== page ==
Bill Bruford

Bill Bruford



William Scott “Bill” Bruford (born 17 May 1949) is an English drummer, percussionist, composer, producer, and record label owner. He is best known for his work as a founding member of the progressive rock band Yes and the rock band King Crimson.

Bruford was born in Sevenoaks, Kent, England. He began his musical career playing in a school jazz band, but quickly developed an interest in modern jazz and progressive rock. After studying at the Guildhall School of Music, he joined the band Yes in 1968 and played on their first three albums. He then moved on to King Crimson in 1972, where he stayed for five years. Throughout his career, Bruford has played with a variety of other bands and artists, including Genesis, U.K., Gong, and National Health.

Bruford is known for his innovative playing style and his use of electronic drums. He is considered to be one of the pioneers of progressive rock drumming and is widely regarded as one of the most influential and innovative drummers of all time. He has also been an influential teacher and mentor to many drummers, including Steve Smith, Gavin Harrison, and Virgil Donati.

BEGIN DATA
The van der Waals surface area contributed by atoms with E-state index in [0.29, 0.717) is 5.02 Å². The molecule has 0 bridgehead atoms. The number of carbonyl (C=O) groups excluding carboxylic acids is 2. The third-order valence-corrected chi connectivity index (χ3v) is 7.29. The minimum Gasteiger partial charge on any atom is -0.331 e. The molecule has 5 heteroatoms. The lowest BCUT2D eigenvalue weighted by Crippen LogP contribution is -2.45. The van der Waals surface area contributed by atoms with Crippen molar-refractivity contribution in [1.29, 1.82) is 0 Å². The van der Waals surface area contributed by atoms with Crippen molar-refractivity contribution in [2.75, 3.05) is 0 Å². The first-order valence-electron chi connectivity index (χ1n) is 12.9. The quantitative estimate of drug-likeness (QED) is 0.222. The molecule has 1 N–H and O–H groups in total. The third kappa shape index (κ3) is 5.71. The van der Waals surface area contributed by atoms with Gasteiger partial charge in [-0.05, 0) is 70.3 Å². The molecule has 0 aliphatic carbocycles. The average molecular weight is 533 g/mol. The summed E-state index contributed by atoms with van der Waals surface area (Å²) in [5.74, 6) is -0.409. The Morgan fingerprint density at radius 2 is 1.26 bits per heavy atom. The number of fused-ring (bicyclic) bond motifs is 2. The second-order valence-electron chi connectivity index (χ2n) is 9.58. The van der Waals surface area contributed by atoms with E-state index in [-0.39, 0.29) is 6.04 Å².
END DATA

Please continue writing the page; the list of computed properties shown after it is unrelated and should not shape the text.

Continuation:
In addition to his work as a musician, Bruford has also established himself as a successful record producer. He has produced albums for many artists, including singer-songwriter Suzanne Vega and jazz musicians John McLaughlin and Billy Cobham. He has also been involved in the production of several instructional books and DVDs.

Bruford has been the recipient of numerous awards and honors, including the Classic Rock Society’s Lifetime Achievement Award in 2008. He was inducted into the Modern Drummer Hall of Fame in 2009 and the Rock and Roll Hall of Fame in 2017.

Throughout his long and distinguished career, Bruford has consistently pushed the boundaries of what is possible on the drumset. He has inspired generations of drummers with his creative and innovative approach to playing. He remains an active and in-demand musician and a respected figure in the music industry.


May 17, 1949

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